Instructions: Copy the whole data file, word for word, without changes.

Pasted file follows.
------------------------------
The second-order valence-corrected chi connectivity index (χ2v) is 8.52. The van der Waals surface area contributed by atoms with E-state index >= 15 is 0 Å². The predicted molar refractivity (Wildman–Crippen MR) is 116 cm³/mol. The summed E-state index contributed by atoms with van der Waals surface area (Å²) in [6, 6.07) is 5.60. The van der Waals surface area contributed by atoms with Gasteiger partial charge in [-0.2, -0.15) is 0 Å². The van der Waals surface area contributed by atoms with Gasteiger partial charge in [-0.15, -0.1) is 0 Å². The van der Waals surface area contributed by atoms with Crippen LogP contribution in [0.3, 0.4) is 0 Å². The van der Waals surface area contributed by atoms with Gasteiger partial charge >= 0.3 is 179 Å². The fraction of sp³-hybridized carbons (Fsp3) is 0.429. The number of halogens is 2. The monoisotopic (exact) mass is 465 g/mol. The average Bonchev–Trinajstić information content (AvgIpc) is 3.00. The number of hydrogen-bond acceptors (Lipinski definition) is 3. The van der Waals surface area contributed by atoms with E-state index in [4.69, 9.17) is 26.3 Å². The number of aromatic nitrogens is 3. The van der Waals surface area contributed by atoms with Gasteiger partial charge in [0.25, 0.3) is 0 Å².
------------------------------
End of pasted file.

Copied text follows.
The second-order valence-corrected chi connectivity index (χ2v) is 8.52. The van der Waals surface area contributed by atoms with E-state index >= 15 is 0 Å². The predicted molar refractivity (Wildman–Crippen MR) is 116 cm³/mol. The summed E-state index contributed by atoms with van der Waals surface area (Å²) in [6, 6.07) is 5.60. The van der Waals surface area contributed by atoms with Gasteiger partial charge in [-0.2, -0.15) is 0 Å². The van der Waals surface area contributed by atoms with Gasteiger partial charge in [-0.15, -0.1) is 0 Å². The van der Waals surface area contributed by atoms with Crippen LogP contribution in [0.3, 0.4) is 0 Å². The van der Waals surface area contributed by atoms with Gasteiger partial charge >= 0.3 is 179 Å². The fraction of sp³-hybridized carbons (Fsp3) is 0.429. The number of halogens is 2. The monoisotopic (exact) mass is 465 g/mol. The average Bonchev–Trinajstić information content (AvgIpc) is 3.00. The number of hydrogen-bond acceptors (Lipinski definition) is 3. The van der Waals surface area contributed by atoms with E-state index in [4.69, 9.17) is 26.3 Å². The number of aromatic nitrogens is 3. The van der Waals surface area contributed by atoms with Gasteiger partial charge in [0.25, 0.3) is 0 Å².